He was also struck by the anti-Mafia work and visit to Corleone, hearing the story of how people in Sicily have had to work to collectively to overcome the control that the Mafia has had on businesses and on vulnerable people. And also accounts of how despite the violence of the past, it’s now safe enough for a college class to take part in such a tour connected to anti-Mafia work.

“Learning about how the people of Sicily, including migrants, have resisted Mafia control and exploitation was a very moving and reflective portion of the trip that helped me connect it to other social justice issues in America,” Lovelace says. “Palermo is such a diverse city with so many wonderful communities, and the cultural experience I had there was so rich and robust. It showcased how powerfully migrants contribute to the communities that they adopt, and that their stories must be heard.”

A deep sense of history

Amelia Hemphill, now a graduate who took the class as a fourth-year urban studies major from Philadelphia, had previously taken Vitiello’s urban food chain course and says she knew she’d love to take another class with him. She’d also taken a Sicilian film class in Cinema Studies called Sicily on Page and Screen taught by Julia Heim that sparked an interest in Sicily, calling it “the No. 1 place I’ve always wanted to travel to.”

“When I saw there was a course that covered those interests, I knew it was the perfect class for me,” Hemphill says.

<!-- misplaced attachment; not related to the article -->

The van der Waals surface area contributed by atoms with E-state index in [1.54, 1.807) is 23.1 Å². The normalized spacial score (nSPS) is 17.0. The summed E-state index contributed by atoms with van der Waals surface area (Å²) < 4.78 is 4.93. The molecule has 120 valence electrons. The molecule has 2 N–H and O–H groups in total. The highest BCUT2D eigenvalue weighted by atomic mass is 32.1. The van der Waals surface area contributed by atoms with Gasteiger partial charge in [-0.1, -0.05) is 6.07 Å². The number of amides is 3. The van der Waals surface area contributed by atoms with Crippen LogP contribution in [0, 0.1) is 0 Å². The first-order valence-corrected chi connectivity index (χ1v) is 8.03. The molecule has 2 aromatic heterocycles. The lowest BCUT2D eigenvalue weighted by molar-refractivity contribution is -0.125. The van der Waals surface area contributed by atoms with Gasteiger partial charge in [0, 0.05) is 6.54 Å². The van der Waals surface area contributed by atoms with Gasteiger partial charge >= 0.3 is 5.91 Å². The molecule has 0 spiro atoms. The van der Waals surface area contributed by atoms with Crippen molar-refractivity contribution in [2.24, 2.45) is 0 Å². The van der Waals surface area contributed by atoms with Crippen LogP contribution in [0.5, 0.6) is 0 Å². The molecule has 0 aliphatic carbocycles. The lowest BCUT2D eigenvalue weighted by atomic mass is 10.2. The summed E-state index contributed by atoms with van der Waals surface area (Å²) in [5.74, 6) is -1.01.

Her favorite part of the trip was spending a few days doing a deep dive in the Filipino migrant community in Palermo. “We learned so much, asked whatever questions we wanted, and seeing everything for ourselves we were able to gather a lot of personal stories and accounts that you can’t get from just reading about it in a classroom,” she says. “We were able to drive our own learning and our own goals.”

Being an urban studies major, Hemphill says a lot of her classes use Philadelphia as a case study, which is helpful, but looking at Palermo took it to another level.

“I think looking at these topics in a European city where the history goes back so much deeper and there are so many layers of culture in a place like Sicily, it was really interesting to see how identity and history all kind of plays into a city dynamic, back to ancient times,” she says. 

“I’ve been so lucky at Penn to take cool courses where you get to do really cool things, and this was one of them,” she says. “Everyone in the class became close friends with similar interests and we’re all ready to leave for Palermo tomorrow if the opportunity arises.”

A ‘more compassionate global citizen’

Amelia Hemphill and Oscar Vasquez pose under an ornate gilded archway in the Palatine Chapel in the Royal Palace in Palermo.
Amelia Hemphill and Oscar Vasquez (left to right) inside the Palatine Chapel in Palermo’s Royal Palace. (Image: Courtesy of Penn Global)

Oscar Vasquez, a graduate who was a fourth-year in the College from Chicago majoring in communications when he took the class, participated in the Global Research and Internship Program last summer, working for a leading wine company in Porto, Portugal. It was such a transformative experience, he wanted to go abroad again, this time to study.